“Sorry, but we do not have the resources required to research individual flight delay inquiries.”
Is a Posted Flight Delay Binding?
The most common case people have sent me recently is they get notification of a delay and they show up at the airport to check in (having not checked in online) well after their original departure check-in time requirements and are told they have missed their flight. (Ouch)
So, is the delay binding? Does the airline ‘owe’ you anything? Well, like most things airlines do, a delayed flight status posting is not binding. I wish I could say something else, but if you see your flight is delayed, you still should check in at your scheduled time and stay fairly close to the gate, because there is a chance the delay will be shortened. Here is a sample of what the legacy airlines have to say on the matter:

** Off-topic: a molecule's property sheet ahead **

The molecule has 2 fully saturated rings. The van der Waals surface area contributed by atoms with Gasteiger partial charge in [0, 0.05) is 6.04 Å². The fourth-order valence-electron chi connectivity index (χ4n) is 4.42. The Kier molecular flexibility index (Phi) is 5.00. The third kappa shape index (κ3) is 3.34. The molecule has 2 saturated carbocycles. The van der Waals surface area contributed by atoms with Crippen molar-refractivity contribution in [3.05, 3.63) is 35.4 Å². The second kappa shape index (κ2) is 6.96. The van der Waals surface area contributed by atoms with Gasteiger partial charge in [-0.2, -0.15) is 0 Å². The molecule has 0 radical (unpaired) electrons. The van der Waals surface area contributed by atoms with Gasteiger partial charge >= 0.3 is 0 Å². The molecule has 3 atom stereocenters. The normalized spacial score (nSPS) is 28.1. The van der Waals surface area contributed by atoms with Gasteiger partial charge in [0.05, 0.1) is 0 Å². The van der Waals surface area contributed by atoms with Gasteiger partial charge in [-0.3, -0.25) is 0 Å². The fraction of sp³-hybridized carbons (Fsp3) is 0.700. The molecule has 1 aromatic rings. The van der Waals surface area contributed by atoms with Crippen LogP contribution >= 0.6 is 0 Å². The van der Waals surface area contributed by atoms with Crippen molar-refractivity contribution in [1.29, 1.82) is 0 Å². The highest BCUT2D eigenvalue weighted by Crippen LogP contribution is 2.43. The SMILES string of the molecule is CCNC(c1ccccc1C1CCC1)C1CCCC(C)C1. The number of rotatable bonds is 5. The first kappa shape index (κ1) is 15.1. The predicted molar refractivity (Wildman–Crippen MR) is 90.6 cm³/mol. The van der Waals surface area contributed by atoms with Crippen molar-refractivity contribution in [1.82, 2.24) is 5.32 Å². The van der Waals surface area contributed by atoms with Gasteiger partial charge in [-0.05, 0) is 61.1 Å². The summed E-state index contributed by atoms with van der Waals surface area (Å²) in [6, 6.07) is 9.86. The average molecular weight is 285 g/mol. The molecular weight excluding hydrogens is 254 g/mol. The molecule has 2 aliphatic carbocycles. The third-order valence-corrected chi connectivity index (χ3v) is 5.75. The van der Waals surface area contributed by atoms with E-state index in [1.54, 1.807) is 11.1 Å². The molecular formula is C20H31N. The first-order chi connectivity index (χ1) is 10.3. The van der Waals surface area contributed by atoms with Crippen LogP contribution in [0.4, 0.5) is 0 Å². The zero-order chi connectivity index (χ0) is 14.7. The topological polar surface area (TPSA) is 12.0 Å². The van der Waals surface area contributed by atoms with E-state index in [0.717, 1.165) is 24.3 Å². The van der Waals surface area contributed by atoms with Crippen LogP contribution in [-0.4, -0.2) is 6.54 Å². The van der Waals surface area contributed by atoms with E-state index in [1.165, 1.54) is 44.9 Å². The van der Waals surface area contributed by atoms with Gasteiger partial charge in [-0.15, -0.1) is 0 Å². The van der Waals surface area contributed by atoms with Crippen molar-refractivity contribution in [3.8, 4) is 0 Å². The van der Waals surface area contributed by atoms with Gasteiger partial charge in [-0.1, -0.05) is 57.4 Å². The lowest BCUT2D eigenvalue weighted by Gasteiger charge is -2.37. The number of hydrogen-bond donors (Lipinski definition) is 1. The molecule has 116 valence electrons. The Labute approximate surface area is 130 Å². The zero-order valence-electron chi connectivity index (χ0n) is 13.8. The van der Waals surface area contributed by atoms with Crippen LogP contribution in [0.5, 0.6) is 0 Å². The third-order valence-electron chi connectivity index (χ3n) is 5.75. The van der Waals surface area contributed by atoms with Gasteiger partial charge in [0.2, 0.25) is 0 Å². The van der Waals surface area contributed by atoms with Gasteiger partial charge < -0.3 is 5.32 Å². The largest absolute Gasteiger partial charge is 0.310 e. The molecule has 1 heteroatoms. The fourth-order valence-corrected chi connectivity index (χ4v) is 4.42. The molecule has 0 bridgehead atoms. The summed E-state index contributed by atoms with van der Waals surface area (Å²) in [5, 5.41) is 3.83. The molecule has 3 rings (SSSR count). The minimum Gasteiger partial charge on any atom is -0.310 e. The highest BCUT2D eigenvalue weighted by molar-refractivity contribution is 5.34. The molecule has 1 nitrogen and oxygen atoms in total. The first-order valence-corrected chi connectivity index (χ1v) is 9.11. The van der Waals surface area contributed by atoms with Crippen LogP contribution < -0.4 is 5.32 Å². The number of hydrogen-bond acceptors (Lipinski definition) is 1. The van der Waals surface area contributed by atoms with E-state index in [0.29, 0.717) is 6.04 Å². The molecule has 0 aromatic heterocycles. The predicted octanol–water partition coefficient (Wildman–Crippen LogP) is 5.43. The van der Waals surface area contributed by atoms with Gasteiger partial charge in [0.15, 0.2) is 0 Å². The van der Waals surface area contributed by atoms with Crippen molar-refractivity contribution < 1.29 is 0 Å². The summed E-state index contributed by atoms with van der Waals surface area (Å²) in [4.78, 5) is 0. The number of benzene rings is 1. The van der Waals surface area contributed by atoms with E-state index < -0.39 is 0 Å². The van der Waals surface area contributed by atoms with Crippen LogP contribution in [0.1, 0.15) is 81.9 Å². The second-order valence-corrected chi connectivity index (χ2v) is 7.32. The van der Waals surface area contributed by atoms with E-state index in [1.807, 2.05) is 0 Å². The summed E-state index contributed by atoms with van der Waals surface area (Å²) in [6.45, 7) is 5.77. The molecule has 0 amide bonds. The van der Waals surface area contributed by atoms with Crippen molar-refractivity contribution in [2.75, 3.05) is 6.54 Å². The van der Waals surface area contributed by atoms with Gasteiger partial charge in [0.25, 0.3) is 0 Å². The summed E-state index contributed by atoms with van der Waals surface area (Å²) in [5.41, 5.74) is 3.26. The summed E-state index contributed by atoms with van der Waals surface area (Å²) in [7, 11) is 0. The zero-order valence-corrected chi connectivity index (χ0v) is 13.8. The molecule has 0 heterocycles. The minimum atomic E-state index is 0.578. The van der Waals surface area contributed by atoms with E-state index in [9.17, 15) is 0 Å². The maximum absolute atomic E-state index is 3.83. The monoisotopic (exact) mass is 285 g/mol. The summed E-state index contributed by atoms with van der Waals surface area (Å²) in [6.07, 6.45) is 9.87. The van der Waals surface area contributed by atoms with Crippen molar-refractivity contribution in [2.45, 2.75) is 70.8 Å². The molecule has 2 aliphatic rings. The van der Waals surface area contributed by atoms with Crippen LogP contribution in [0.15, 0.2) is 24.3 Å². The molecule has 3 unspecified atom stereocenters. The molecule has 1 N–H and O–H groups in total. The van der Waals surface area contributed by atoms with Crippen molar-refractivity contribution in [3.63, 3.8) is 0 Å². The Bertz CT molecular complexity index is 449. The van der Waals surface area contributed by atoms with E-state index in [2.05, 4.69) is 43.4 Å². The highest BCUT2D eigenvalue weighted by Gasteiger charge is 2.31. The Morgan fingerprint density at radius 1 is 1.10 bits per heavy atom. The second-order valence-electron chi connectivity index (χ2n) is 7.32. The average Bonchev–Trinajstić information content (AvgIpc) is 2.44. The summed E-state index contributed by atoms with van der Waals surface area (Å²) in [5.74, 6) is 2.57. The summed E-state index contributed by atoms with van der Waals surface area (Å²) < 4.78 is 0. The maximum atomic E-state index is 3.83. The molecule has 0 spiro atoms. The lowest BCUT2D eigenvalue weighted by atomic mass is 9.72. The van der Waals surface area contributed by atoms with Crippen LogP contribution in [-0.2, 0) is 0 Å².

“Continental Airlines will do everything practical to ensure we provide the most accurate flight status information at all times. However, situations change quickly and many factors affect our scheduled operations. Please understand that a flight listed as ‘Delayed’ may, depending on the circumstances, depart ‘On Time.’ Unless your flight has been listed as ‘canceled’ we suggest you always check-in for the original scheduled departure time of your flight.”
“Many factors affect flight operations and US Airways makes every effort to reduce delays. A flight listed as delayed may still depart on time. Unless your flight is canceled, it is important that you still arrive at your gate at the scheduled departure time…All flight information is subject to change at any time.”
Notified of Flight Delay – Check In Online (Web) – Show Up Later (without Bags to Check, With Bags to Check)
If you are a gambler — which I am not recommending — and have checked in online (with only a carry-on), the airline has no idea whether you are home or waiting diligently at the gate. So if you show up based on the delayed departure (posting/notification) AND the delay is not shortened — you have gambled and won — this time …